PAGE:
Gender in translation: how the English wrote their Juvenal, 1644-1815.

@article{Wahrman1999GenderIT,
  title={Gender in translation: how the English wrote their Juvenal, 1644-1815.},
  author={Dror Wahrman},
  journal={Representations},
  year={1999},
  volume={65},
  pages={
          1-41
        }
}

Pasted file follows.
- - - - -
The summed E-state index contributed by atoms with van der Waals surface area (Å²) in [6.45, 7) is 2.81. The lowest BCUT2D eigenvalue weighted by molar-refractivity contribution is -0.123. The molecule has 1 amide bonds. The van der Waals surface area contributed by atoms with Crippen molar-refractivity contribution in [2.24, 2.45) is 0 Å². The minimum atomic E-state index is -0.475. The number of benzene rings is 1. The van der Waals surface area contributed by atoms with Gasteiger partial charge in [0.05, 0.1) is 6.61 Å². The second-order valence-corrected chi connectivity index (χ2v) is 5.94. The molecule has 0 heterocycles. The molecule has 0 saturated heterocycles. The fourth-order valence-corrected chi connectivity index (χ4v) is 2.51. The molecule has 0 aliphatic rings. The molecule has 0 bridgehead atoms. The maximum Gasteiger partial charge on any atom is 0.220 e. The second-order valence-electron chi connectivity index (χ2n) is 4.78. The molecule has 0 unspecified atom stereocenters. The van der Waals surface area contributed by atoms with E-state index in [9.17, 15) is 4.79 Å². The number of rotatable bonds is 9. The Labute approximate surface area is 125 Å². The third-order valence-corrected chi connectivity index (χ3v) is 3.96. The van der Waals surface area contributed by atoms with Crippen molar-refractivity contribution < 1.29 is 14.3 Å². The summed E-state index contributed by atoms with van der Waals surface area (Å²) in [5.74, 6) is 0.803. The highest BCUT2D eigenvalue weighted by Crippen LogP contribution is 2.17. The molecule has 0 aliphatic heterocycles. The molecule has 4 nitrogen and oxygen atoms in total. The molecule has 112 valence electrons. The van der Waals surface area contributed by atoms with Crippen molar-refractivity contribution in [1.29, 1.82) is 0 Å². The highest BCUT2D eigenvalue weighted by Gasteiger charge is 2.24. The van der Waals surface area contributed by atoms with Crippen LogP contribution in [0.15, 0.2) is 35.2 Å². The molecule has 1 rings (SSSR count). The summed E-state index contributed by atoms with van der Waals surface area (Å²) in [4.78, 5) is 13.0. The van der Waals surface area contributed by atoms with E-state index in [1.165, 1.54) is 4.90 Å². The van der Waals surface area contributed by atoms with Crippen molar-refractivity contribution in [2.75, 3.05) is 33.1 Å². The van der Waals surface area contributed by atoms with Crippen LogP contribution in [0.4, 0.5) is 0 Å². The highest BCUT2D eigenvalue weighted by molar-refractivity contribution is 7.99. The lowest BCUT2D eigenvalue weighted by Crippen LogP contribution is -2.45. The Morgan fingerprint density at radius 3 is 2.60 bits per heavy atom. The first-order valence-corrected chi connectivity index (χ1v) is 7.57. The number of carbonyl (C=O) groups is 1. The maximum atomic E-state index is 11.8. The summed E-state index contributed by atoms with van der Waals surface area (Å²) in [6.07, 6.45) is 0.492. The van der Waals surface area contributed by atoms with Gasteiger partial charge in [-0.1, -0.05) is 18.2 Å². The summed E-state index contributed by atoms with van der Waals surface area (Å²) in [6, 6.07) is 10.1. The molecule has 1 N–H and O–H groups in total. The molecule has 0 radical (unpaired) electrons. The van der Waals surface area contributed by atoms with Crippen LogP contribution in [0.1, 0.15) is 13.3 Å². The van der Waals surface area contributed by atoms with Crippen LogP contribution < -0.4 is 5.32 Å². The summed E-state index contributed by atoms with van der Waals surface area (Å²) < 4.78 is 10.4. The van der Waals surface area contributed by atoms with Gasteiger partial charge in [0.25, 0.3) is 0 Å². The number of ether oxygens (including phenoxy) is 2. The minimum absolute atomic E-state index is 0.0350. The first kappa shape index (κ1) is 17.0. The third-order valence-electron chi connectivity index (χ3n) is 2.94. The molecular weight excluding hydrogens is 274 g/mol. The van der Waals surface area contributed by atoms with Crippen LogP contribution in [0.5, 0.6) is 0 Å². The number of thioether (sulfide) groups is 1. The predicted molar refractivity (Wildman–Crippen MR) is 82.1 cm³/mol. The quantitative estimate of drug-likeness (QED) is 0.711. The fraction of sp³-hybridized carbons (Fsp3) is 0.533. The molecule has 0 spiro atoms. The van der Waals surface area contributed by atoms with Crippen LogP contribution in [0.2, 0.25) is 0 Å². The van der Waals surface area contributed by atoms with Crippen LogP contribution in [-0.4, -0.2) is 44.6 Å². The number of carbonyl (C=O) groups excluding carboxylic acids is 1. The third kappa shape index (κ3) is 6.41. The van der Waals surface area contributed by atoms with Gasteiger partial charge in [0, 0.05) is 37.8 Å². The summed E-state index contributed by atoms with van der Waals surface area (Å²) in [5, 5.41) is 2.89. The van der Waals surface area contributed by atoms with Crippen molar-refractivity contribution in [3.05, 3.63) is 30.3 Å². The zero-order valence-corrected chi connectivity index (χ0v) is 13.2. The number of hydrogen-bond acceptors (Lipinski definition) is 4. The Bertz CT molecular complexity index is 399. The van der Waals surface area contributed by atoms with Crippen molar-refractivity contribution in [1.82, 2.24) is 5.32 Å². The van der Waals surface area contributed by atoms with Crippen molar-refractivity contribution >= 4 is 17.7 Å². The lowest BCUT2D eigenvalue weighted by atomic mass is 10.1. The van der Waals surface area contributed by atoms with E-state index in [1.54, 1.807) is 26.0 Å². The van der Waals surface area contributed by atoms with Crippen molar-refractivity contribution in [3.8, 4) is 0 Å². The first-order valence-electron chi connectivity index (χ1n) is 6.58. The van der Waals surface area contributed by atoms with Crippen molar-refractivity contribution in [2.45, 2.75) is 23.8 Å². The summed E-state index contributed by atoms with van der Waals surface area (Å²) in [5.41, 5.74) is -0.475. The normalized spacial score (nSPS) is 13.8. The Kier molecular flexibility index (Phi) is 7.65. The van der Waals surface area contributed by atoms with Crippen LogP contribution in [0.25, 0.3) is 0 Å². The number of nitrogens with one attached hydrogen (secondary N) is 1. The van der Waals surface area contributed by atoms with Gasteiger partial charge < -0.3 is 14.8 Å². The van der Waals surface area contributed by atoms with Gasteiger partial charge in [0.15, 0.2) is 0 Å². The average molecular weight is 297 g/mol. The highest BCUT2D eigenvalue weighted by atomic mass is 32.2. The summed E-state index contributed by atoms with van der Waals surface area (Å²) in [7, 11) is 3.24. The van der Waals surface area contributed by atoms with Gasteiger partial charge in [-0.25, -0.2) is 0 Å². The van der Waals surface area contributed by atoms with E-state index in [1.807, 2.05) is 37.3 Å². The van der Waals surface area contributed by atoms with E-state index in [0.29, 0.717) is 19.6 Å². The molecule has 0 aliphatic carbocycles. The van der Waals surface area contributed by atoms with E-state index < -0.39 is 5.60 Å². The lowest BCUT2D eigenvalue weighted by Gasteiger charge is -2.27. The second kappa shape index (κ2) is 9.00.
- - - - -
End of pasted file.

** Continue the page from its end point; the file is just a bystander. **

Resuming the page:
"IN OR ABOUT THE LATE EIGHTEENTH CENTURY," Thomas Laqueur has pithily remarked in the manner of Virginia Woolf, "human sexual nature changed." Laqueur's pioneering Making Sex tells a story about sex, that is, about sexual bodies, the meanings of which turn out to be historically specific and changeable rather than simply derived from some anterior biological nature. And as this quote suggests, Laqueur identifies the key turning point in this story in the eighteenth century, a period that… CONTINUE READING